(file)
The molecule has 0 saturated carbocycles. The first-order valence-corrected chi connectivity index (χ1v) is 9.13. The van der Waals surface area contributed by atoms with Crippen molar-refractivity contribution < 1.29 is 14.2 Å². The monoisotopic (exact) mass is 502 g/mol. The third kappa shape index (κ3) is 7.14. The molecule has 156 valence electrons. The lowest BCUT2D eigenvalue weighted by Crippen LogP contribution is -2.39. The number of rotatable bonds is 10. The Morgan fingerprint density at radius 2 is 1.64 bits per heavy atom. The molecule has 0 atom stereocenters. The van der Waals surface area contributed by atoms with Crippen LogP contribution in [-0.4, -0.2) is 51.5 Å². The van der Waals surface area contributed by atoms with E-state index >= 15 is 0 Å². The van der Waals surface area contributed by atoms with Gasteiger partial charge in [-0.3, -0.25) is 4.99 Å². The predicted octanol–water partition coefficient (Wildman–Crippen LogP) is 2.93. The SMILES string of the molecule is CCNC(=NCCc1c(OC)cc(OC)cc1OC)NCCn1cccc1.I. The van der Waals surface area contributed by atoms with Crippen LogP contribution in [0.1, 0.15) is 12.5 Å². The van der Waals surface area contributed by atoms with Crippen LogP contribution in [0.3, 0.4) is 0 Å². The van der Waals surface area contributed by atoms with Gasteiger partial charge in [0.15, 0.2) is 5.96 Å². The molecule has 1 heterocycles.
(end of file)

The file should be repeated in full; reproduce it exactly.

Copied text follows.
The molecule has 0 saturated carbocycles. The first-order valence-corrected chi connectivity index (χ1v) is 9.13. The van der Waals surface area contributed by atoms with Crippen molar-refractivity contribution < 1.29 is 14.2 Å². The monoisotopic (exact) mass is 502 g/mol. The third kappa shape index (κ3) is 7.14. The molecule has 156 valence electrons. The lowest BCUT2D eigenvalue weighted by Crippen LogP contribution is -2.39. The number of rotatable bonds is 10. The Morgan fingerprint density at radius 2 is 1.64 bits per heavy atom. The molecule has 0 atom stereocenters. The van der Waals surface area contributed by atoms with Crippen LogP contribution in [-0.4, -0.2) is 51.5 Å². The van der Waals surface area contributed by atoms with E-state index >= 15 is 0 Å². The van der Waals surface area contributed by atoms with Gasteiger partial charge in [-0.3, -0.25) is 4.99 Å². The predicted octanol–water partition coefficient (Wildman–Crippen LogP) is 2.93. The SMILES string of the molecule is CCNC(=NCCc1c(OC)cc(OC)cc1OC)NCCn1cccc1.I. The van der Waals surface area contributed by atoms with Crippen LogP contribution in [0.1, 0.15) is 12.5 Å². The van der Waals surface area contributed by atoms with Crippen LogP contribution in [0.3, 0.4) is 0 Å². The van der Waals surface area contributed by atoms with Gasteiger partial charge in [0.15, 0.2) is 5.96 Å². The molecule has 1 heterocycles.